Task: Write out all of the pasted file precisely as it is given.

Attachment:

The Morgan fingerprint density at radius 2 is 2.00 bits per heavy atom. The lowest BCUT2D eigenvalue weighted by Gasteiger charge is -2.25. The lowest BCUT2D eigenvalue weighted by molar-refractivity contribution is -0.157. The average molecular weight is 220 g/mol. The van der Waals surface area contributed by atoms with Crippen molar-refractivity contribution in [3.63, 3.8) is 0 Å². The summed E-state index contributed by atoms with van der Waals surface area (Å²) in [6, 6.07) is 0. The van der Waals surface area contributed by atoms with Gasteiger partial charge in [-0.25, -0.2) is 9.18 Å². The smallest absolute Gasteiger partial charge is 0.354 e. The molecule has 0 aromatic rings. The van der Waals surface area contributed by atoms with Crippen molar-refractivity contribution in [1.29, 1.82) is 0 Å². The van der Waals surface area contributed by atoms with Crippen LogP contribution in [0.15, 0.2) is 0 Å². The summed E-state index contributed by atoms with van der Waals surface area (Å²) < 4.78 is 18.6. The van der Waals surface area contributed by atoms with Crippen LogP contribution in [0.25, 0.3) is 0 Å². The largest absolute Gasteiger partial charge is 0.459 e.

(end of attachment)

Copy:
The Morgan fingerprint density at radius 2 is 2.00 bits per heavy atom. The lowest BCUT2D eigenvalue weighted by Gasteiger charge is -2.25. The lowest BCUT2D eigenvalue weighted by molar-refractivity contribution is -0.157. The average molecular weight is 220 g/mol. The van der Waals surface area contributed by atoms with Crippen molar-refractivity contribution in [3.63, 3.8) is 0 Å². The summed E-state index contributed by atoms with van der Waals surface area (Å²) in [6, 6.07) is 0. The van der Waals surface area contributed by atoms with Gasteiger partial charge in [-0.25, -0.2) is 9.18 Å². The smallest absolute Gasteiger partial charge is 0.354 e. The molecule has 0 aromatic rings. The van der Waals surface area contributed by atoms with Crippen molar-refractivity contribution in [1.29, 1.82) is 0 Å². The van der Waals surface area contributed by atoms with Crippen LogP contribution in [0.15, 0.2) is 0 Å². The summed E-state index contributed by atoms with van der Waals surface area (Å²) < 4.78 is 18.6. The van der Waals surface area contributed by atoms with Crippen LogP contribution in [0.25, 0.3) is 0 Å². The largest absolute Gasteiger partial charge is 0.459 e.